Side Street's chef, Colin Nishida, creates the kind of food that sophisticated gourmands and down home eating people can all love. The restaurant was featured on the Hawaii episode of Anthony Boudain's No Reservation program, with Bourdain eating dinner with many of Hawaii's most celebrated chefs. It is said that the best chefs in town go to Side Street to eat after hours.

When saying that if I could only recommend one, it's not to say that Side Street is the best restaurant in town, nor is it necessarily my favorite (although it is certainly up there; we don't go as often because it is more of a bar restaurant and it is not the best place to take children, especially young children). But if I had to pick one place that best represents what food in Hawaii is about, Side Street is that place.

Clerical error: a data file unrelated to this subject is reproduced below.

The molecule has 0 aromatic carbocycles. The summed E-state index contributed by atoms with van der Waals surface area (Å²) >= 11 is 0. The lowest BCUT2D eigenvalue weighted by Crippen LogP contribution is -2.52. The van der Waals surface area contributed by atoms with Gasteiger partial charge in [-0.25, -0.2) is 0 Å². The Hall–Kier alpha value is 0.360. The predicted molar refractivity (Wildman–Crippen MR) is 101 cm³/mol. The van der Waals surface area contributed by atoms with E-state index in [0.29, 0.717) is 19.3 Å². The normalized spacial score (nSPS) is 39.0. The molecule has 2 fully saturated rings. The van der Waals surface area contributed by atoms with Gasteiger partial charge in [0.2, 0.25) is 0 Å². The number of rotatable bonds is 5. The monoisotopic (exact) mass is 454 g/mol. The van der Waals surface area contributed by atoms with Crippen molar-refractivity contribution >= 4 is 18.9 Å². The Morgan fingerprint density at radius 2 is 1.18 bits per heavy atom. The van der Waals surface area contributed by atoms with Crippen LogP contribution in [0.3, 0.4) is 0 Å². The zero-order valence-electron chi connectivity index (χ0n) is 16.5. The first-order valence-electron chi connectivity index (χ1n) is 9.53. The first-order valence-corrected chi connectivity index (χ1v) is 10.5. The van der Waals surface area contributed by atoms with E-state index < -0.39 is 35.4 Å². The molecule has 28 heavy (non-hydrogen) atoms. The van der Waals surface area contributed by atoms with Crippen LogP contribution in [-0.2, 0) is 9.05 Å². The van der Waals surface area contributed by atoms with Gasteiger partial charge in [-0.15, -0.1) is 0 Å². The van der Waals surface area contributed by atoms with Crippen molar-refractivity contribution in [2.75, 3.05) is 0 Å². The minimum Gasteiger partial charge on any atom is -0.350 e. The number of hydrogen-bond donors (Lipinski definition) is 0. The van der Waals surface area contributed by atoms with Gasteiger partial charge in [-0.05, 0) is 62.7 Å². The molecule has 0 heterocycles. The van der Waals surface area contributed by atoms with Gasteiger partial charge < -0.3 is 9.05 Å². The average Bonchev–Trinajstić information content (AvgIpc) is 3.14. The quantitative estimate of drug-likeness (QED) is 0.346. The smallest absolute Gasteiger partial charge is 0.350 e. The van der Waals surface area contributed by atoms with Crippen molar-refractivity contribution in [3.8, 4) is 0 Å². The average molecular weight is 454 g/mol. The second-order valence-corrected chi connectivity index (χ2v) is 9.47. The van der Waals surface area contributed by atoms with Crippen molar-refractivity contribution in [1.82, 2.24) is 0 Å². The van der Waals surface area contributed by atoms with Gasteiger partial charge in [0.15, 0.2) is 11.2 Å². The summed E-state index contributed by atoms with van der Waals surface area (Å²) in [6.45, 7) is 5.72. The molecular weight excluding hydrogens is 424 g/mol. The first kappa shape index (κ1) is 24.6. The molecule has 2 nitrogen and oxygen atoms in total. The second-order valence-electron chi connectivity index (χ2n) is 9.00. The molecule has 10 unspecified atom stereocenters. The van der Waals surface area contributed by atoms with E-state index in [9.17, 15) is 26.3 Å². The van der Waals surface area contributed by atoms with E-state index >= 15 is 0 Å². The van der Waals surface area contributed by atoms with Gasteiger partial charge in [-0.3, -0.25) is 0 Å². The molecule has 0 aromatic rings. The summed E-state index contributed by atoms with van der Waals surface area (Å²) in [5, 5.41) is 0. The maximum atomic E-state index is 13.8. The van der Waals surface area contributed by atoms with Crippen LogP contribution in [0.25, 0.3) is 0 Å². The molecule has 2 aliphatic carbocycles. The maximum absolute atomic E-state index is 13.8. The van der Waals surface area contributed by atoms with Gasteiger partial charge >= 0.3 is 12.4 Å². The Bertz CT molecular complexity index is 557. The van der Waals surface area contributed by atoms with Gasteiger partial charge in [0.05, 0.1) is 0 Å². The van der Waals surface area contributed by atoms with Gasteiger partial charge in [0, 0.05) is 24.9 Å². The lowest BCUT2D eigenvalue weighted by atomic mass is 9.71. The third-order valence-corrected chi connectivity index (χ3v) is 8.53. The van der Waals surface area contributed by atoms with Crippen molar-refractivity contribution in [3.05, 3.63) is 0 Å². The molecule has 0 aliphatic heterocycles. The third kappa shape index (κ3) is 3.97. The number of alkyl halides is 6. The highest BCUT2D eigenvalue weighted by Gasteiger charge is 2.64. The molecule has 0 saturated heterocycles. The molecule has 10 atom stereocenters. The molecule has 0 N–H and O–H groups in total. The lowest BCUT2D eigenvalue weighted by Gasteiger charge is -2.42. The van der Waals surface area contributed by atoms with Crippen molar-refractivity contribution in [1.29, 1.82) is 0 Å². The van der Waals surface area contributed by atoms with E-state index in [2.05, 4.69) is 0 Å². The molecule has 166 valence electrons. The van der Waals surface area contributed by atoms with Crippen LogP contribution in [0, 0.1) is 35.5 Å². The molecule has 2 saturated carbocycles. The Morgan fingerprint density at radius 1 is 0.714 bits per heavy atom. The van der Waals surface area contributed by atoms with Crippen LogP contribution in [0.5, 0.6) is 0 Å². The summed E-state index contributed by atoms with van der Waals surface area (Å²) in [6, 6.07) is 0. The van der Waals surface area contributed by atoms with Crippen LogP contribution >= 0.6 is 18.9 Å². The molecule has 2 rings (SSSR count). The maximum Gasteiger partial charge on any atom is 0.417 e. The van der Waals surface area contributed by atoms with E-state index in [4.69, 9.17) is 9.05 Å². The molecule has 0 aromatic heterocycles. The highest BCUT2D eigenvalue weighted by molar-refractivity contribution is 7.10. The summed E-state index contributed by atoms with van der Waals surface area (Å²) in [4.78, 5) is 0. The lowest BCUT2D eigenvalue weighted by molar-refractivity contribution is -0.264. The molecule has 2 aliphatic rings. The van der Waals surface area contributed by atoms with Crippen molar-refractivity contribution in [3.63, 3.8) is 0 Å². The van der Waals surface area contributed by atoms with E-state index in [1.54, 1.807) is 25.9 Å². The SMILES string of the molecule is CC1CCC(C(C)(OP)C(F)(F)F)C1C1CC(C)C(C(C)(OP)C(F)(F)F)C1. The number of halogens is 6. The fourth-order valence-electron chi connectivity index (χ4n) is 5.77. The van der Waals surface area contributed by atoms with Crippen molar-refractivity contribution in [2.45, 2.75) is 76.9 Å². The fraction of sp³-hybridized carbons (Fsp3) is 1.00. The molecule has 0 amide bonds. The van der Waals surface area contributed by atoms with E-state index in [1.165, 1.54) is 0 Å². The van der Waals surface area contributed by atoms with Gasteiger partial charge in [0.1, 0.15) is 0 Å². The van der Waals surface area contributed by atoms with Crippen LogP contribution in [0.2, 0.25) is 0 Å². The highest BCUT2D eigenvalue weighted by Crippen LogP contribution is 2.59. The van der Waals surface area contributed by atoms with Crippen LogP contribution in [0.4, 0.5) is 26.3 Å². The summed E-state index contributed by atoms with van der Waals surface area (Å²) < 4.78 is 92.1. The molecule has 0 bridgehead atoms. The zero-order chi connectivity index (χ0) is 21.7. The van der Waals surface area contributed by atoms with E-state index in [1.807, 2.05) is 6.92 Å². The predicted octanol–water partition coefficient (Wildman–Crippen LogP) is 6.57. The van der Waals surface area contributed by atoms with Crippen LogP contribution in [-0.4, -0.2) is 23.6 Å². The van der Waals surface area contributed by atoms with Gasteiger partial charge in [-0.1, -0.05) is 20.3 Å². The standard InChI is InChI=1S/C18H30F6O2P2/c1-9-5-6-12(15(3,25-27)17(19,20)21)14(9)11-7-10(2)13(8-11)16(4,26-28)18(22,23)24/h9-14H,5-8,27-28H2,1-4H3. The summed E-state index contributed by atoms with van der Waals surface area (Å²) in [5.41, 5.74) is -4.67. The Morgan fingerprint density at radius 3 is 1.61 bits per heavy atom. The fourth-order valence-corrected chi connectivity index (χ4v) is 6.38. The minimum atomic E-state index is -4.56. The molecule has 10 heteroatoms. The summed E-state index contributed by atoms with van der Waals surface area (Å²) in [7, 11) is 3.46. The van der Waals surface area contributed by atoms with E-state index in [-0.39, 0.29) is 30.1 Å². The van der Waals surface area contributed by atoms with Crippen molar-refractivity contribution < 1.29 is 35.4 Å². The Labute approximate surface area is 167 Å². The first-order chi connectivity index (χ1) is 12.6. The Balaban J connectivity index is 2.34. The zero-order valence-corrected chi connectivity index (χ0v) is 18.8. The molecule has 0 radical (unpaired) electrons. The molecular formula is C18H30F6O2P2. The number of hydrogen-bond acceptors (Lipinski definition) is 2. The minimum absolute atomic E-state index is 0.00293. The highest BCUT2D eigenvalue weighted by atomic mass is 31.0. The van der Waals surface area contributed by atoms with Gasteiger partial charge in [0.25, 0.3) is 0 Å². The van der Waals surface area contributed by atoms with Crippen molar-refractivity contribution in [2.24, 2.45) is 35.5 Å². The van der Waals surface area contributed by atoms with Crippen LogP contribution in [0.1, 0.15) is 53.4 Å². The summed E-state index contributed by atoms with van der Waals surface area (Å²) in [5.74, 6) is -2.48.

When you approach the restaurant, you might get the feeling you are in the wrong place. The restaurant is literally on a side street, and near a red light section. But there is valet parking and when you get inside, you are greeted by a crowded interior teeming with people and good food. Hopefully you will be seated fairly quickly, and then you will try to make choices from a huge menu. I would suggest going with at least three people, because you will want to order several dishes.

The pork chops are legendary. Lightly dredged and fried (according to a Honolulu Star-Bulletin article, the dredging ingredients are cornstarch, flour, pepper and garlic salt), they are comfort food at its most delicious.